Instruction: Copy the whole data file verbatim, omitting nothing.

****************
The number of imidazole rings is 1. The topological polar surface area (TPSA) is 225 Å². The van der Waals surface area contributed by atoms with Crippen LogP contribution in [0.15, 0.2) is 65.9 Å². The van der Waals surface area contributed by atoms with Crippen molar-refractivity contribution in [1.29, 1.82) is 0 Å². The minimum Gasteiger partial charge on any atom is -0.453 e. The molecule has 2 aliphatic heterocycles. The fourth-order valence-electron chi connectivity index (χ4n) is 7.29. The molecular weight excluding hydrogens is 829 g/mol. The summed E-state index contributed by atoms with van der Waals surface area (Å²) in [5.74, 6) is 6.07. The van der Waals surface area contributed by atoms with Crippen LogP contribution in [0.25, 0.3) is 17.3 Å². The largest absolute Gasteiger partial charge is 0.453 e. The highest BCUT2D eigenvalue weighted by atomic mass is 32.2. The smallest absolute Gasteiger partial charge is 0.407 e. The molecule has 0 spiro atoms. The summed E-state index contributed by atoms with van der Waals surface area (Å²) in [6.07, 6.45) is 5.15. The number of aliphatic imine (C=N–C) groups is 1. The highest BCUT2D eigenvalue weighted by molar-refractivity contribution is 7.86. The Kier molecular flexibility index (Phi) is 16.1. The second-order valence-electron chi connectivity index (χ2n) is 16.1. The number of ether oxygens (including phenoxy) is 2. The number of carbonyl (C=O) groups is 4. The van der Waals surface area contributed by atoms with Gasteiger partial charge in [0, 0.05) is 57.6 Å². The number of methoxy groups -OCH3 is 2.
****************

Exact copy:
The number of imidazole rings is 1. The topological polar surface area (TPSA) is 225 Å². The van der Waals surface area contributed by atoms with Crippen LogP contribution in [0.15, 0.2) is 65.9 Å². The van der Waals surface area contributed by atoms with Crippen molar-refractivity contribution in [1.29, 1.82) is 0 Å². The minimum Gasteiger partial charge on any atom is -0.453 e. The molecule has 2 aliphatic heterocycles. The fourth-order valence-electron chi connectivity index (χ4n) is 7.29. The molecular weight excluding hydrogens is 829 g/mol. The summed E-state index contributed by atoms with van der Waals surface area (Å²) in [5.74, 6) is 6.07. The van der Waals surface area contributed by atoms with Crippen LogP contribution in [0.25, 0.3) is 17.3 Å². The largest absolute Gasteiger partial charge is 0.453 e. The highest BCUT2D eigenvalue weighted by atomic mass is 32.2. The smallest absolute Gasteiger partial charge is 0.407 e. The molecule has 0 spiro atoms. The summed E-state index contributed by atoms with van der Waals surface area (Å²) in [6.07, 6.45) is 5.15. The number of aliphatic imine (C=N–C) groups is 1. The highest BCUT2D eigenvalue weighted by molar-refractivity contribution is 7.86. The Kier molecular flexibility index (Phi) is 16.1. The second-order valence-electron chi connectivity index (χ2n) is 16.1. The number of ether oxygens (including phenoxy) is 2. The number of carbonyl (C=O) groups is 4. The van der Waals surface area contributed by atoms with Gasteiger partial charge in [0, 0.05) is 57.6 Å². The number of methoxy groups -OCH3 is 2.